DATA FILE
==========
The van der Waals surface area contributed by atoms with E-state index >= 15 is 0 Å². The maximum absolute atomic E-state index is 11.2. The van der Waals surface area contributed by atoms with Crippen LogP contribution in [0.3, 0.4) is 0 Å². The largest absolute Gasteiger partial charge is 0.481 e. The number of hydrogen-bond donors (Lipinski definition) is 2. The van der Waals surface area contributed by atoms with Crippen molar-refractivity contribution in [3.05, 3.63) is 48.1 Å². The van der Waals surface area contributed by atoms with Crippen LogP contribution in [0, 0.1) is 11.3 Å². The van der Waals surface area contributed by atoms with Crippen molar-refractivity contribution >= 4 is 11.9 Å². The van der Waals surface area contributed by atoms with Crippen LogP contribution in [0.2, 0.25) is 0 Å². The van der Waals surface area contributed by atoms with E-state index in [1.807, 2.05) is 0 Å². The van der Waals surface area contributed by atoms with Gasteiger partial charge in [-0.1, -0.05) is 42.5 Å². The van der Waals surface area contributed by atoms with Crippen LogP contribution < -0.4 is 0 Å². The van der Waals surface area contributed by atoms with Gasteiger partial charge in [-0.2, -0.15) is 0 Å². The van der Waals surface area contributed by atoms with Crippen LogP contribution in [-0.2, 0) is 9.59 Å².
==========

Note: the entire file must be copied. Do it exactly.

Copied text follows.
The van der Waals surface area contributed by atoms with E-state index >= 15 is 0 Å². The maximum absolute atomic E-state index is 11.2. The van der Waals surface area contributed by atoms with Crippen LogP contribution in [0.3, 0.4) is 0 Å². The largest absolute Gasteiger partial charge is 0.481 e. The number of hydrogen-bond donors (Lipinski definition) is 2. The van der Waals surface area contributed by atoms with Crippen molar-refractivity contribution in [3.05, 3.63) is 48.1 Å². The van der Waals surface area contributed by atoms with Crippen LogP contribution in [0, 0.1) is 11.3 Å². The van der Waals surface area contributed by atoms with Crippen molar-refractivity contribution >= 4 is 11.9 Å². The van der Waals surface area contributed by atoms with Crippen LogP contribution in [0.2, 0.25) is 0 Å². The van der Waals surface area contributed by atoms with E-state index in [1.807, 2.05) is 0 Å². The van der Waals surface area contributed by atoms with Gasteiger partial charge in [-0.1, -0.05) is 42.5 Å². The van der Waals surface area contributed by atoms with Crippen LogP contribution < -0.4 is 0 Å². The van der Waals surface area contributed by atoms with Gasteiger partial charge in [-0.2, -0.15) is 0 Å². The van der Waals surface area contributed by atoms with Crippen LogP contribution in [-0.2, 0) is 9.59 Å².